Part 3: Jobs, jobs, jobs and the job training dilemma

Part 4: Jobs and jobs training, the more things change, the more they stay the same

Part 5A: Jobs and the Re-tooling of an Industrial Titan: Chicago

Part 5A: Jobs and Re-tooling Industrial Titan: Chicago

Chicago is having an identity crisis. Along with a local budget crisis and a State monetary crisis, there are seismic changes happening in the “City of Big Shoulders.” But first a little retrospective of the city:

Currently land once known as “South Works” and owned by U.S. Steel  resides in Chicago on the Southeast side ensconced along the southern edge of Lake Michigan. To quote the Chicago Tribune “(T)he site…once employed 20,000 people.” The plant site encompasses 589 acres of land and has been vacant since 1992 when the steel plant finally shut down.

In the 19th century, Chicago was the meat packing center of the U.S. The meatpacking district was 475 acres in size and employed more than 25,000 people. Chicago coincidently also became the railroad capital of the country. It was the place where all east and westbound trains converged. To quote the Chicago Historical Society encyclopedia, “More lines of track radiate in more directions from Chicago than from any other city.” And over 30,000 Chicagoans worked for the railroads in the 1930s.

Besides meat packing, Chicago was also an important food processing center with companies such as Armour and Swift, plus the mail-order empires of Sears Roebuck and Montgomery Ward. Eventually what happened to the displaced workers as these industries downsized, right-sized, out-sourced, closed down, merged, and retooled for technology and posterity?

Technology, innovation, cost, and demand influence an economy. The expansion of air flight allowed faster travel in shorter time spans. Instead of spending days traveling on the “rails”, one could fly the same distance in hours. The advent of mini-mills sealed the fate of massive complexes such as the “South Works” steel plant. The catalog giants Sears and Montgomery Wards moved from mail order to retail stores to almost extinction (Sears) or absolute oblivion (Wards). Changes in distribution and decentralization of meat distribution sealed the demise of the Chicago stock yards.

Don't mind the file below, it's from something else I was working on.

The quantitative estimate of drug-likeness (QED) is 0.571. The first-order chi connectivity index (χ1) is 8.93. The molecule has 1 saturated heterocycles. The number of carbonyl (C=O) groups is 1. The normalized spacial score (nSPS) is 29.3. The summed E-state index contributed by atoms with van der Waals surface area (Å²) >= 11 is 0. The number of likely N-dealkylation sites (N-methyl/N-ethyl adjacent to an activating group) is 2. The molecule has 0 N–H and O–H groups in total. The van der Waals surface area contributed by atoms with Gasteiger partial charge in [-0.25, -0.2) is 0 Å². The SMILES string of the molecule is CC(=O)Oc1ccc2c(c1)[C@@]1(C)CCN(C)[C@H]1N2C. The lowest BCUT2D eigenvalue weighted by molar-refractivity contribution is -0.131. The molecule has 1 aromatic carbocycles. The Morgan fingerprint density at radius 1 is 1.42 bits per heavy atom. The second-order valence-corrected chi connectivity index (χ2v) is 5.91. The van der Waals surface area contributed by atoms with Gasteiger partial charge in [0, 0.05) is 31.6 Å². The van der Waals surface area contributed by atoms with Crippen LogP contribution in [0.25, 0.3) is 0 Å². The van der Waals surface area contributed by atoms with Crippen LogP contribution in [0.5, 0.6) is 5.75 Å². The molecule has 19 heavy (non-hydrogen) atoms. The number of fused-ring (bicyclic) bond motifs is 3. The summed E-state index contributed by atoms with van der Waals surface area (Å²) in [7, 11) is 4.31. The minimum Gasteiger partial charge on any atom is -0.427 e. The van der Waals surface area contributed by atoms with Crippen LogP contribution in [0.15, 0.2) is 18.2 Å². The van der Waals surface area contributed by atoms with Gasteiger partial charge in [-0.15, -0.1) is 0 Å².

In the 20th century, Carl Sandberg poetically called Chicago the “city of big shoulders.” One could say it was in reference to its blue-collar citizenry. In the 21st century, Chicago’s high tech community is ignited because Chicago startups like Groupon are helping to reengineer Chicago’s identity from a rust-belt economy to a technology centered economy. The reason the label “rust belt” was coined was because the Midwest of the United States did not respond efficiently and/or expediently to changes in international trade as well as regional or national economic conditions.

Two references in the Encyclopedia of Chicago, “Work Culture” and “Work” speak to how Chicago approached educating or vocationally preparing the young for the work world. There is no reference to any service or mechanism for retraining of the work person moving from one job to another. It is interesting to note that because of scientific management and the “division of labor” into very small tasks, an “unskilled” labor force was probably not seen as a negative influence on the local economy. A ‘blue-collar” worker could flow from one job to another fairly easily. Local “connections”, politics, and/or just plain luck landed you another job. Only as the post-industrial age advanced into the computer and now Internet Ages, are unbalances more and more noticeable between labor skills, job openings, and educational requirements of the workforce. It’s the ever increasing velocity of change and cacophony of choices to which changes respond, that are combining to challenge the definition of “job readiness” now.

One solution to Chicago’s ongoing labor vacuum might be another Washburne trade school type solution as mentioned here but with a 21st century “twist”.

Here are links to the rest of my “Jobs” series:

Part 1: Jobs, Jobs, Jobs, and the Mono-economy of the New Millenium

Part 2: Some past prescriptions to the jobs employment problem

Part 3: Jobs, jobs, jobs, and the job training dilemma

Part 4: Jobs and jobs training, the more things change, the more they stay the same

Part 5B: Jobs training the search for long-term solutions

Part 4: Jobs Training, more things change, they stay same

First a little background:  in the year 2011, United States Senator Coburn spearheaded an awareness of the complexity of the U.S. job training strategies as implemented by various then-current laws and mandate legislation. I wrote the following commentary in 2011: